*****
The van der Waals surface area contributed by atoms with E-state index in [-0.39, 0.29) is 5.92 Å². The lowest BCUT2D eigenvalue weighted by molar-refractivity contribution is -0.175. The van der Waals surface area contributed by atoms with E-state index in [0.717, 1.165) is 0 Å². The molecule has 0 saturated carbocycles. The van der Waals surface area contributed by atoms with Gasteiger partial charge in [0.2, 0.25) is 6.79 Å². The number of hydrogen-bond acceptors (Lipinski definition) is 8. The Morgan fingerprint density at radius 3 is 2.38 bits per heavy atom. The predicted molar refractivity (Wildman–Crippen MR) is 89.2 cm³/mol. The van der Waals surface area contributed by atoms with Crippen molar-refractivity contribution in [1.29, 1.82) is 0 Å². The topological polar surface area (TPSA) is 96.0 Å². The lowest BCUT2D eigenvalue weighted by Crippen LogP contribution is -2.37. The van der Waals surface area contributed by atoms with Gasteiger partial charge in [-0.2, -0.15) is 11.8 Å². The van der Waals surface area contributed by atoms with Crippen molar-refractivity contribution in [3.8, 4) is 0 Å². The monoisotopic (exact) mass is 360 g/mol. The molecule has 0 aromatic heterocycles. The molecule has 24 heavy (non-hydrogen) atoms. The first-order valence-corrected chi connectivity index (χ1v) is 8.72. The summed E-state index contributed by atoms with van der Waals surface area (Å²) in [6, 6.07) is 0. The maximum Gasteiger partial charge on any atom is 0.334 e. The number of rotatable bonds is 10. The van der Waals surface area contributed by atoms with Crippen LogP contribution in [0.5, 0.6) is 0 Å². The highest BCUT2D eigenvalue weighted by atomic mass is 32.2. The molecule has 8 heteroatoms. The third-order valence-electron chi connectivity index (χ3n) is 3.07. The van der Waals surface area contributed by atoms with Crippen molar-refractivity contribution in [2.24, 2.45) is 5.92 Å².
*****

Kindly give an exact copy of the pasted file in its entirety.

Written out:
The van der Waals surface area contributed by atoms with E-state index in [-0.39, 0.29) is 5.92 Å². The lowest BCUT2D eigenvalue weighted by molar-refractivity contribution is -0.175. The van der Waals surface area contributed by atoms with E-state index in [0.717, 1.165) is 0 Å². The molecule has 0 saturated carbocycles. The van der Waals surface area contributed by atoms with Gasteiger partial charge in [0.2, 0.25) is 6.79 Å². The number of hydrogen-bond acceptors (Lipinski definition) is 8. The Morgan fingerprint density at radius 3 is 2.38 bits per heavy atom. The predicted molar refractivity (Wildman–Crippen MR) is 89.2 cm³/mol. The van der Waals surface area contributed by atoms with Crippen molar-refractivity contribution in [1.29, 1.82) is 0 Å². The topological polar surface area (TPSA) is 96.0 Å². The lowest BCUT2D eigenvalue weighted by Crippen LogP contribution is -2.37. The van der Waals surface area contributed by atoms with Gasteiger partial charge in [-0.2, -0.15) is 11.8 Å². The van der Waals surface area contributed by atoms with Crippen molar-refractivity contribution in [3.8, 4) is 0 Å². The monoisotopic (exact) mass is 360 g/mol. The molecule has 0 aromatic heterocycles. The molecule has 24 heavy (non-hydrogen) atoms. The first-order valence-corrected chi connectivity index (χ1v) is 8.72. The summed E-state index contributed by atoms with van der Waals surface area (Å²) in [6, 6.07) is 0. The maximum Gasteiger partial charge on any atom is 0.334 e. The number of rotatable bonds is 10. The van der Waals surface area contributed by atoms with Crippen LogP contribution in [0.5, 0.6) is 0 Å². The highest BCUT2D eigenvalue weighted by atomic mass is 32.2. The molecule has 8 heteroatoms. The third-order valence-electron chi connectivity index (χ3n) is 3.07. The van der Waals surface area contributed by atoms with Crippen molar-refractivity contribution in [2.24, 2.45) is 5.92 Å².